Since it costs a lot to win, and even more to lose,
You and me bound to spend some time wondering what to choose.
Deal – The Grateful Dead
IIROC recently published guidance regarding managing conflicts of interest arising from soliciting dealer arrangements. The guidance elaborates on existing conflict of interest rules in the context of takeover bids, plans of arrangement, proxy contests and other securities transactions involving various types of solicitation fees.
Soliciting dealer arrangements are relatively common in Canadian M&A transactions, but less so in connection with contested director elections. Contested director elections where a company pays fees to incentivize dealers to advise their clients to vote in favour of management’s nominees have proven controversial. In this regard, IIROC states that:
We believe that in some cases the conflicts of interest arising from these arrangements can be addressed for example by, appropriate policies and procedures. However, there are other arrangements where the conflicts are, in our view, unmanageable and therefore should be avoided. An example of this type of arrangement is one that relates to a contested director election involving fees that are paid only for votes in favour of one-side and /or only if a particular side is successful.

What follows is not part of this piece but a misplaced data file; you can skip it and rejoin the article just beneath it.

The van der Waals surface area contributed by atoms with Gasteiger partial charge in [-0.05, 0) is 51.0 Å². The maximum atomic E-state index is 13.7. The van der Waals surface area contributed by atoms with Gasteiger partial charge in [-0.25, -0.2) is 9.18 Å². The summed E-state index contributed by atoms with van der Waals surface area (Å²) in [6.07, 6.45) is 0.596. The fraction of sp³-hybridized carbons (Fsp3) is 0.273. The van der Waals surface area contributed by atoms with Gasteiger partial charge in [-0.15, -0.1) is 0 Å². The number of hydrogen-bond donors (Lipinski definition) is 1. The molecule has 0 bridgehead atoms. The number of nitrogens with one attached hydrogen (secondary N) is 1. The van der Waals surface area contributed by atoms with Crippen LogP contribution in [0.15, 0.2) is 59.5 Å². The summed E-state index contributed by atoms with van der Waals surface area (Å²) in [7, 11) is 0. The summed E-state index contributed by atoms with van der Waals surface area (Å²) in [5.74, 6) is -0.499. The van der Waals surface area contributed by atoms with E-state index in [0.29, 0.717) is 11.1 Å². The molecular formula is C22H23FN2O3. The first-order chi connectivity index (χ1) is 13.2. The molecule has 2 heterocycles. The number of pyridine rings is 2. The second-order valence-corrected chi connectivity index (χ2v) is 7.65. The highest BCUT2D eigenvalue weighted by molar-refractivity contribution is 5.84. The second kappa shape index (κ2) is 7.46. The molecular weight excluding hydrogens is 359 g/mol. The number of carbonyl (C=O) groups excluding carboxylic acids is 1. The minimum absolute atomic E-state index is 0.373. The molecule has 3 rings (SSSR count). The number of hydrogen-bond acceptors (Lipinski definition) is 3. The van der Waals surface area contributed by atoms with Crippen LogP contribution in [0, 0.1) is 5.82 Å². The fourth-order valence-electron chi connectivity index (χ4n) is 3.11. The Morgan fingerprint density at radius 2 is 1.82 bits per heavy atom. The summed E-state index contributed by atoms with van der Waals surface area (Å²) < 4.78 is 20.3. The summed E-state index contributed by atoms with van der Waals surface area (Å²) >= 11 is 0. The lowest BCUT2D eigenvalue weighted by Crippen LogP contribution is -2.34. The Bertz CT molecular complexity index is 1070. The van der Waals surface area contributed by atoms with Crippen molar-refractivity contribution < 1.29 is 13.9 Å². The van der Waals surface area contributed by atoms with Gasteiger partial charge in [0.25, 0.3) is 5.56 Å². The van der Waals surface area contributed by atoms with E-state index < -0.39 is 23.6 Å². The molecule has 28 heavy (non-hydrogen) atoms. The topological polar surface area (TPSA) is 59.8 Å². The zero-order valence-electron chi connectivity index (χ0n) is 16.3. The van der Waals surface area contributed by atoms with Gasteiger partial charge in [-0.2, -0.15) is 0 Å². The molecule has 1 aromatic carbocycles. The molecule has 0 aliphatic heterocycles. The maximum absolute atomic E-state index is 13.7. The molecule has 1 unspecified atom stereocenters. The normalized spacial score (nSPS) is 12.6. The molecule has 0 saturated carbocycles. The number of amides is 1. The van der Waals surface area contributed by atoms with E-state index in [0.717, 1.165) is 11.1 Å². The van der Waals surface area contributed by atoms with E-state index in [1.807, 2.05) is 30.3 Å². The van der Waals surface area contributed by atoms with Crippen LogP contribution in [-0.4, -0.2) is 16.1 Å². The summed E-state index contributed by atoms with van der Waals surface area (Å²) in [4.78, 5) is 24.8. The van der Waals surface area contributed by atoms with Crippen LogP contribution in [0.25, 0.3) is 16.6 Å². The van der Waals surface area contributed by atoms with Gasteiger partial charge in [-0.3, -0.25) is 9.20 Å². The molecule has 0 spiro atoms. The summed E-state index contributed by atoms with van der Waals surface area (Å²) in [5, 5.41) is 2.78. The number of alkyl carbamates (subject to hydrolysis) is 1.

Contested director elections are, in IIROC’s view, unique in that they involve qualitative assessments—often without measureable or quantifiable supporting information—about an issuer’s future business strategy and the ability of competing slates of directors to successfully implement the strategy.
The guidance does not provide an absolute prohibition on one-sided and/or contingent arrangements in situations outside contested director elections. In other situations, IIROC’s guidance indicates that dealers should consider the specific situation in light of the relevant facts and circumstances, and consider if they can adequately address conflicts of interest. In such circumstances, IIROC notes that disclosure alone is generally an inadequate mechanism because of its limited, and sometimes contradictory, impact on the client’s decision-making process. As a result, IIROC advises that dealers should not only disclose the conflict, but also identify how it has addressed the conflict in the best interest of the client.
For further information on this development, please contact any member of our Securities and Mergers and Acquisition Group.